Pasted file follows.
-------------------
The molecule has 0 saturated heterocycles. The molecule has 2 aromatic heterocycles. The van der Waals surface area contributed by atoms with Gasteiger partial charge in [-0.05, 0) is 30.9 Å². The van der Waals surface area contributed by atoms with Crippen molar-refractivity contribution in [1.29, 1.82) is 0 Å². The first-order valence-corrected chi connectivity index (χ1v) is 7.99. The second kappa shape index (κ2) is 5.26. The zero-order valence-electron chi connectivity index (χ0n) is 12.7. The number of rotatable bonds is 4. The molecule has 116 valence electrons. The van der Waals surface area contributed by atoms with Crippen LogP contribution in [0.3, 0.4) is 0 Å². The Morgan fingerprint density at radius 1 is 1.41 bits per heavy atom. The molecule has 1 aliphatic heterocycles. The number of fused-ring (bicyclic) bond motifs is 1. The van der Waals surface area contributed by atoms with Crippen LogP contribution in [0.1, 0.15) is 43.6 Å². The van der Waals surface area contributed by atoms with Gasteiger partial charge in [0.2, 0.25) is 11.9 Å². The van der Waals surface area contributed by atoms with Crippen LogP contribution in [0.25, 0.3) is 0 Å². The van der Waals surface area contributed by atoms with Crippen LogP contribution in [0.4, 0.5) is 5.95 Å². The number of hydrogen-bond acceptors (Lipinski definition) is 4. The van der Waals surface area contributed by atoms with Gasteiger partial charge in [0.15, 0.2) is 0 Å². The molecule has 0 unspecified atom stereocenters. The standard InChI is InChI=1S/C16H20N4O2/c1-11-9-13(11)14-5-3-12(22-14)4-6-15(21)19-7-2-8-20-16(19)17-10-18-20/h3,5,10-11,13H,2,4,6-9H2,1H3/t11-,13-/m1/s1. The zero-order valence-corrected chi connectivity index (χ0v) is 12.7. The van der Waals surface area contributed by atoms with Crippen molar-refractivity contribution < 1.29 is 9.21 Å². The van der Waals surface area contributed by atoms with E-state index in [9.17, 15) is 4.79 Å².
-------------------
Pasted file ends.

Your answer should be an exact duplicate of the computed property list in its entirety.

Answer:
The molecule has 0 saturated heterocycles. The molecule has 2 aromatic heterocycles. The van der Waals surface area contributed by atoms with Gasteiger partial charge in [-0.05, 0) is 30.9 Å². The van der Waals surface area contributed by atoms with Crippen molar-refractivity contribution in [1.29, 1.82) is 0 Å². The first-order valence-corrected chi connectivity index (χ1v) is 7.99. The second kappa shape index (κ2) is 5.26. The zero-order valence-electron chi connectivity index (χ0n) is 12.7. The number of rotatable bonds is 4. The molecule has 116 valence electrons. The van der Waals surface area contributed by atoms with Crippen LogP contribution in [0.3, 0.4) is 0 Å². The Morgan fingerprint density at radius 1 is 1.41 bits per heavy atom. The molecule has 1 aliphatic heterocycles. The number of fused-ring (bicyclic) bond motifs is 1. The van der Waals surface area contributed by atoms with Crippen LogP contribution in [0.1, 0.15) is 43.6 Å². The van der Waals surface area contributed by atoms with Gasteiger partial charge in [0.2, 0.25) is 11.9 Å². The van der Waals surface area contributed by atoms with Crippen LogP contribution in [0.25, 0.3) is 0 Å². The van der Waals surface area contributed by atoms with Crippen LogP contribution in [0.4, 0.5) is 5.95 Å². The number of hydrogen-bond acceptors (Lipinski definition) is 4. The van der Waals surface area contributed by atoms with Gasteiger partial charge in [0.15, 0.2) is 0 Å². The molecule has 0 unspecified atom stereocenters. The standard InChI is InChI=1S/C16H20N4O2/c1-11-9-13(11)14-5-3-12(22-14)4-6-15(21)19-7-2-8-20-16(19)17-10-18-20/h3,5,10-11,13H,2,4,6-9H2,1H3/t11-,13-/m1/s1. The zero-order valence-corrected chi connectivity index (χ0v) is 12.7. The van der Waals surface area contributed by atoms with Crippen molar-refractivity contribution < 1.29 is 9.21 Å². The van der Waals surface area contributed by atoms with E-state index in [9.17, 15) is 4.79 Å².